History YMMV / OldGlory

11th Apr '16 12:30:58 AM Soufriere
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Today, public schools cannot require students to recite the Pledge.[[labelnote:Fun Fact]] Both the ''Gobitis'' and ''Barnette'' cases were brought by Jehovah's Witnesses, who are forbidden from swearing oaths (which the Pledge is, making it an unconstitutional abridgement of religious freedom).[[/labelnote]] Schools are also banned from punishing students for ''not'' reciting the Pledge or not standing up during it, and a school cannot make a non-reciting student leave the classroom while the Pledge happens. Of course, schools (particularly in conservative areas) could and sometimes do ignore these rulings and enforce the old laws, but a quick call to the ACLU and appearance in front of a judge usually ensures this ends badly for the school.

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Today, public schools cannot require students to recite the Pledge. [[labelnote:Fun Fact]] Both the ''Gobitis'' and ''Barnette'' cases were brought by Jehovah's Witnesses, who are forbidden from swearing oaths (which the Pledge is, making it an unconstitutional abridgement of religious freedom).[[/labelnote]] Schools are also banned from punishing students for ''not'' reciting the Pledge or not standing up during it, and a school cannot make a non-reciting student leave the classroom while the Pledge happens. Of course, schools (particularly in conservative areas) could and sometimes do ignore these rulings and enforce the old laws, but a quick call to the ACLU and appearance in front of a judge usually ensures this ends badly for the school.
11th Apr '16 12:30:03 AM Soufriere
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## At the time, the Pledge was still normally performed using the Bellamy Salute, which was dropped three years later due to it looking way too much like the Nazi "Sieg Heil".
## This cartoon was made just as numerous cases regarding the Pledge started making their way through the federal courts. Although a 1940 case established that schools could compel children to recite the Pledge, a case just three years later, ''West Virginia v Barnett'', overturned that and started the Supreme Court's tendency to strike down states' powers to mandate the Pledge.[[note]] Today, public schools cannot require students to recite the Pledge – both the 1940 and 1943 cases were brought by Jehovah's Witnesses, who are forbidden from swearing oaths (which the Pledge is), making it an unconstitutional abridgement of religious freedom. Schools are also banned from punishing students for ''not'' reciting the Pledge or not standing up during it. Of course, schools (particularly in conservative areas) could ignore these rulings and enforce the old laws, but a quick call to the ACLU and appearance in front of a judge usually ensures this ends badly for the school.[[/note]]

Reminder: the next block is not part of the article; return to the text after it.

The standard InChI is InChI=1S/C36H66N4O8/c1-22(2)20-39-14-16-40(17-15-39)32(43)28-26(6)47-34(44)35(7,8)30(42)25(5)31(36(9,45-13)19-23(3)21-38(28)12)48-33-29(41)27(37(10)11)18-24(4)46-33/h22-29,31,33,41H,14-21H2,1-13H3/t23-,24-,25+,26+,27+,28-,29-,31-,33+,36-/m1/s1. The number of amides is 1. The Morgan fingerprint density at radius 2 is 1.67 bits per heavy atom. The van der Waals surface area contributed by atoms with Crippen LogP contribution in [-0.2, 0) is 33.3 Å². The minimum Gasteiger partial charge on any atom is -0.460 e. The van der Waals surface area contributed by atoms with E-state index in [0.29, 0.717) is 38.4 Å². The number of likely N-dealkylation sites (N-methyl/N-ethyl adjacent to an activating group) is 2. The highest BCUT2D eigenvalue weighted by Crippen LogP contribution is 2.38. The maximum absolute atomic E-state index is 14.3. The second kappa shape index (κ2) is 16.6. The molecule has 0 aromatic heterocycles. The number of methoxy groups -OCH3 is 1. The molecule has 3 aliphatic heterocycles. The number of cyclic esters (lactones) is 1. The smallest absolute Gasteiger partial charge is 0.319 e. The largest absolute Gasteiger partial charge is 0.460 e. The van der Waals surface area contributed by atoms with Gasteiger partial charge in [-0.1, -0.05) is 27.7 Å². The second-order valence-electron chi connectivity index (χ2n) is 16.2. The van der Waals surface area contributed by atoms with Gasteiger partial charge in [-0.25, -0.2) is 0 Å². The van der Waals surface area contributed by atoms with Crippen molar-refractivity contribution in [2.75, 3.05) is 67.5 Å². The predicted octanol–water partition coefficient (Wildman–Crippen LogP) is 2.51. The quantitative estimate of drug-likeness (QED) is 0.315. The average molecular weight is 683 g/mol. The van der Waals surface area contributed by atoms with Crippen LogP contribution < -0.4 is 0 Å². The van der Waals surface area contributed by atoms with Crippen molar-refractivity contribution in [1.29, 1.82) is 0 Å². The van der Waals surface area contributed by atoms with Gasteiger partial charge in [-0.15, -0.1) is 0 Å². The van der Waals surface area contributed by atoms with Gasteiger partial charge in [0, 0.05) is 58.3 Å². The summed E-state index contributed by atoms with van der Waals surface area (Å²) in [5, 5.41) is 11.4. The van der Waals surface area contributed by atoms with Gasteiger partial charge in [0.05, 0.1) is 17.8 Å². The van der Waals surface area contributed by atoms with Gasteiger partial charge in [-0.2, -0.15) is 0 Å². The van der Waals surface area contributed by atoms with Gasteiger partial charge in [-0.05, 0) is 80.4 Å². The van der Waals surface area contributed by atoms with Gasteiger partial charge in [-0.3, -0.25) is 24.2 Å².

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## At the time, the Pledge was still normally performed using the Bellamy Salute, which was dropped three years later due to it looking way too much like the Nazi "Sieg Heil".
Heil". [[note]] They're both based on what people believe the Roman Salute was. Bellamy's version actually came into being decades before the Nazis' version, and has a few subtle differences.[[/note]]
## This cartoon was made just as numerous cases regarding the Pledge started making their way through the federal courts. Although a 1940 case case, ''Minersville School District v Gobitis'', established that schools could compel children to recite the Pledge, a case just three years later, ''West Virginia v Barnett'', Barnette'', overturned that and started the Supreme Court's tendency to strike down states' powers to mandate the Pledge.[[note]] \\\
Today, public schools cannot require students to recite the Pledge – both Pledge.[[labelnote:Fun Fact]] Both the 1940 ''Gobitis'' and 1943 ''Barnette'' cases were brought by Jehovah's Witnesses, who are forbidden from swearing oaths (which the Pledge is), is, making it an unconstitutional abridgement of religious freedom. freedom).[[/labelnote]] Schools are also banned from punishing students for ''not'' reciting the Pledge or not standing up during it. it, and a school cannot make a non-reciting student leave the classroom while the Pledge happens. Of course, schools (particularly in conservative areas) could and sometimes do ignore these rulings and enforce the old laws, but a quick call to the ACLU and appearance in front of a judge usually ensures this ends badly for the school.[[/note]]school.
## In 1954, at the height of the Second RedScare, Congress inserted the words "Under God" into the Pledge (in between "one nation" and "indivisible"). This caused the already-extant controversy over reciting the Pledge to get folded into the just-as-nasty fight over mandatory school prayer, which the Supreme Court banned in 1962's ''Engel v Vitale''. [[note]] The more famous case of ''Abington v Schempp'' (a.k.a. ''Murray v Curlett''), decided the next year, banned mandatory Bible recitation.[[/note]] Since then, several lawsuits have been launched against the Pledge on the grounds that it is an unconstitutional establishment of religion – most notably the 2000's-era Newdow case (which was thrown out for lack of standing) – and the Court has thus far held that the Pledge is legal as-is on the grounds that it is now voluntary and has a long history of being considered a patriotic exercise.
## Although the people most inclined to defend the pledge are conservatives, particularly religious conservatives, the fact remains that Francis Bellamy was a socialist who believed in government-sponsored social re-engineering to promote loyalty to the State. He was emphatically ''not'' a fan of federalism or "State's Rights". In other words, he was everything most current Pledge-supporters hate.